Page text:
When one reads about women, it becomes clear why so few women, anywhere in the world, are in positions of real power and authority: people do not think much of them.

What, if anything, is to be done? Feminist thinking on the subject has shifted as each specific victory on a list of demands failed to bring total victory: higher education, access to professions, the vote. At one time, the socialist answer was the abolition of private property. Engels found the elemental instance of class oppression in monogamy: male using female as his means of production of legitimate heirs so that his property could be preserved intact. But where are the female leaders in the socialist states?

There has been, in the past few years, a resurgence of American feminist activity—most recently in response to the discovery by some women in the new radical movements that they had once again become a ladies’ auxiliary. Even while “restructuring” the society, women were still most useful as typists and cooks. Simultaneously, militant black women were encouraged to subordinate their own drive for equality to black men’s assertion of their rightful masculine role.

Among the new women’s liberation groups, WITCH (Women’s International Terrorist Conspiracy from Hell) has the most arresting name, but its activities so far have been more guerrilla theater than IRA—not nearly so terrorist as Mrs. Pankhurst’s British suffragettes who poured acid in mailboxes and blew things up until the First World War threw them back into the service of Man.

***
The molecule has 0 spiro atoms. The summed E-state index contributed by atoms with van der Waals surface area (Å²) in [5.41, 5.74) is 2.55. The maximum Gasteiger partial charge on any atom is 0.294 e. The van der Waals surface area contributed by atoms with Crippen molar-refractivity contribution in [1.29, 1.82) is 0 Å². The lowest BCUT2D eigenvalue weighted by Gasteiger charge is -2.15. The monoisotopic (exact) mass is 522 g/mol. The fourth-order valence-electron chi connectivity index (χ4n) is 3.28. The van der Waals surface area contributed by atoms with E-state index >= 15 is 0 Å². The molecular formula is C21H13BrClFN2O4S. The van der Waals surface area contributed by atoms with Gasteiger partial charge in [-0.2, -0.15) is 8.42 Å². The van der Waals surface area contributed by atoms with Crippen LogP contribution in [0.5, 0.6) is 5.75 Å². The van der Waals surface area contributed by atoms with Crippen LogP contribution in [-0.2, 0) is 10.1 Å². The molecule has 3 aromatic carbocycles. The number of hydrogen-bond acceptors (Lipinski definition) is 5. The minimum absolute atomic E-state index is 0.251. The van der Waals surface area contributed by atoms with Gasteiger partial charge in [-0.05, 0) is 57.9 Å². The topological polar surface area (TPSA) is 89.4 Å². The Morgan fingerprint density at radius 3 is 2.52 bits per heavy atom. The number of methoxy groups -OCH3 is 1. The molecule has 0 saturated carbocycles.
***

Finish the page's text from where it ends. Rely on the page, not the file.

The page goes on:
Of course, it is easier to fight unjust laws than an ambiance; difficult to unite women against an attitude. So the new feminists again look for a focus in the law: abortion law reform, state-supported day care centers, the end of protective legislation. But many of them have concluded that it is the family structure which is the root cause of difficulty. The most radical insist it is the fundamental fact that only females reproduce. To be a mother is to be the eternal footman. Nothing short of the destruction of the family system and the end of internal reproduction will do.

This future is made at least faintly plausible by projected advances in biology which deal with the artificial production of life. Add to this the increasing need to limit population growth and you have the possibility of eliminating women qua women altogether.

But that is at least a generation away. In the meantime, there will be more books.


We Shall Overcome March 27, 1969

We Shall Overcome March 27, 1969